Does the prospect of your car’s next MOT fill you with dread? MOT is short for Ministry of Transport test. For many of us however, it might as well stand for Method of Torture.
You can take some of the pain out of the MOT by being prepared. By getting your car ready for its test you can even reduce the cost along the way.
Check and replace your own lightbulbs
I recently replaced the front headlight on my car and felt heroic when my hamfisted blundering around under the bonnet led to the bulb being successfully replaced. I completely failed in my first attempt but a quick trip to YouTube led to a tutorial that even I could understand.
The advantage of replacing your own bulbs is that you can shop around to find a cheap bulb (I got mine online) and you don’t have to pay for a mechanic to fit it for you.
Use a 20p coin to check the tread on your tyres
By law you need to have 1.66mm of tread on your tyres. There are fancy tools which will help you to measure the exact amount of tread you’ve got but it’s also possible to check your tyre tread with a 20p coin.
Driving on tyres without enough tread isn’t just illegal, it’s also dangerous. Less tread means a less sturdy grip on icy or oily roads, so this isn’t something worth taking any chances on. It’s much better to sort this sort of thing out before the MOT comes up, rather than waiting for the bill to arrive.
Change your wiper blades
A big part of driving is being able to see where you’re going, so having your windscreen wipers working is essential. Take a look at your wiper blades to make sure they’re in good condition. A sign they’re not will be if your windscreen has wet streaky bits on it when you’re driving in the rain.
Changing wiper blades can be a bit of a fiddly job but it’s something that most people will be able to do themselves. If you need some help there are videos on YouTube to help you replace wiper blades.
Your number plate counts, too!
Always ensure that your number plates are clean and legible before you go for your MOT. Giving it a quick wash with some soapy water will do the trick. The font and spacing of letters must also meet legal requirements in order to pass.
Check your oil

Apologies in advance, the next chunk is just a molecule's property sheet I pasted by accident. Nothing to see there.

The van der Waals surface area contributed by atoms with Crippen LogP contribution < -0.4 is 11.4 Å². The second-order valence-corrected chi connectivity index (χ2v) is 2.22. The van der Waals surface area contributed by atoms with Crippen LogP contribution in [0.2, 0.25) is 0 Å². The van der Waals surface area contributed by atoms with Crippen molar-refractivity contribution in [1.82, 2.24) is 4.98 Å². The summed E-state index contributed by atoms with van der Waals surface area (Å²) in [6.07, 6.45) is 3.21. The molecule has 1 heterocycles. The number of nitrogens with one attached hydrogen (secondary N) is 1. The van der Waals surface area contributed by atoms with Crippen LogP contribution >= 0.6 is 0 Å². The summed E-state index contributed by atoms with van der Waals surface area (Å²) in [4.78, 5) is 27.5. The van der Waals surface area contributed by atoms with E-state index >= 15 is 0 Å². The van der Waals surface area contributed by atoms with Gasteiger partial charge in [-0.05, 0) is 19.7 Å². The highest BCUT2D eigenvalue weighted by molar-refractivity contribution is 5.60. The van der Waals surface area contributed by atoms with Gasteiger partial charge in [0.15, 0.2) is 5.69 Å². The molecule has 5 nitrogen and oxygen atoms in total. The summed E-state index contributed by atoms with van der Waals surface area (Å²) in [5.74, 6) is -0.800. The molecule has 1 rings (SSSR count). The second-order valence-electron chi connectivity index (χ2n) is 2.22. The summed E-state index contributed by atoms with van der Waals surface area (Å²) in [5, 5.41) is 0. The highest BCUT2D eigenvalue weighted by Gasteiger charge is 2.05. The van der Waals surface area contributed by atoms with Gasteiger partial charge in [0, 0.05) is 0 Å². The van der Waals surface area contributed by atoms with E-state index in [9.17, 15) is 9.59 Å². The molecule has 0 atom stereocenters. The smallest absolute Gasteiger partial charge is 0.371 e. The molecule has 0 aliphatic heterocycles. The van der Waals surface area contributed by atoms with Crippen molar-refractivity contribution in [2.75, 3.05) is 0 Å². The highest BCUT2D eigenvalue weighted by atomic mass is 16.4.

Engine oil is an essential lubricant that keeps everything running smoothly. It also prevents corrosion, rusting and overheating of the engine. Without the right amount of oil, your car will soon grind to a screeching, spark-spitting halt, and can set you back a tidy sum when trying to get it fixed.
Always make sure that your car is filled with enough engine oil (and fuel!) before you go for your MOT. If you’re unsure about the type of oil that should be used, ask your manufacturer’s main dealer or look in the user manual.
Shop around (but be careful)
The cost of an MOT test for cars is capped at £54.85 but many centres offer reductions. Before jumping on board with the cheapest offer you can find it’s worth being cautious.
MoneySavingExpert.com suggest that cheap MOT deals can be a way for garages to tempt you in so they can then make money on the repair costs. They suggest that council-run MOT test centres can work out cheaper as most don’t do repairs and will therefore have no incentive to look for faults that don’t exist.
Put your car in for its MOT early
It might be tempting to leave putting your car in for its MOT until the last minute but it might be a better idea to put it in early. You’re allowed to put your car in for its MOT up to a month before the date and still keep the anniversary date.
By putting your car in early you’re giving yourself more time to get things sorted out if there are unexpected problems that crop up.
It’s not always practical to save up for major repairs but most cars are going to need some routine maintenance such as new tyres, brake pads and the like. Putting money aside every month will help spread the cost over the year.
If you’re not sure how much to save then it’s worth thinking about how much your car has cost you in the last few years and averaging that out.
Prepare for the worst
Get a rough idea of how much your car is worth before the MOT. If you end up with an expensive repair bill you may have to work out if it’s worth fixing your car. Spending £1,500 to fix a car that’s worth £1,000 doesn’t really make sense, so knowing the value can save you throwing good money after bad!
Over to you…
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